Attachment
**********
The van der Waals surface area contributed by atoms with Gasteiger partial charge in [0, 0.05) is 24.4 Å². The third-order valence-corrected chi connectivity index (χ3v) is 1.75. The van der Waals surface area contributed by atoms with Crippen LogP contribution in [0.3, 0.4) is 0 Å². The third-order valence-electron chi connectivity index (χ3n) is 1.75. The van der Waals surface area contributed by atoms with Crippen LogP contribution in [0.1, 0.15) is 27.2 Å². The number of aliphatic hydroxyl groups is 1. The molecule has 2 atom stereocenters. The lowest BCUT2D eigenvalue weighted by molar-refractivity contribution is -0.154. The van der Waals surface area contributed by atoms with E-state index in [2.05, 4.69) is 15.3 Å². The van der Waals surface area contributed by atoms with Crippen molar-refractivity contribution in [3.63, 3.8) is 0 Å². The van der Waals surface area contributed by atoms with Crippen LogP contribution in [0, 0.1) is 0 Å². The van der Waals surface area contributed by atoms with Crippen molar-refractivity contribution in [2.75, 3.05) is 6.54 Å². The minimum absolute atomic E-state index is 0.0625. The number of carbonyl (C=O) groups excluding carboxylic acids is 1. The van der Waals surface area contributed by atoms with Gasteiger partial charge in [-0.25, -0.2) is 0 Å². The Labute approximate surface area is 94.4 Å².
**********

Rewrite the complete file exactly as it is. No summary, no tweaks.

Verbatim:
The van der Waals surface area contributed by atoms with Gasteiger partial charge in [0, 0.05) is 24.4 Å². The third-order valence-corrected chi connectivity index (χ3v) is 1.75. The van der Waals surface area contributed by atoms with Crippen LogP contribution in [0.3, 0.4) is 0 Å². The third-order valence-electron chi connectivity index (χ3n) is 1.75. The van der Waals surface area contributed by atoms with Crippen LogP contribution in [0.1, 0.15) is 27.2 Å². The number of aliphatic hydroxyl groups is 1. The molecule has 2 atom stereocenters. The lowest BCUT2D eigenvalue weighted by molar-refractivity contribution is -0.154. The van der Waals surface area contributed by atoms with E-state index in [2.05, 4.69) is 15.3 Å². The van der Waals surface area contributed by atoms with Crippen molar-refractivity contribution in [3.63, 3.8) is 0 Å². The van der Waals surface area contributed by atoms with Crippen LogP contribution in [0, 0.1) is 0 Å². The van der Waals surface area contributed by atoms with Crippen molar-refractivity contribution in [2.75, 3.05) is 6.54 Å². The minimum absolute atomic E-state index is 0.0625. The number of carbonyl (C=O) groups excluding carboxylic acids is 1. The van der Waals surface area contributed by atoms with Gasteiger partial charge in [-0.25, -0.2) is 0 Å². The Labute approximate surface area is 94.4 Å².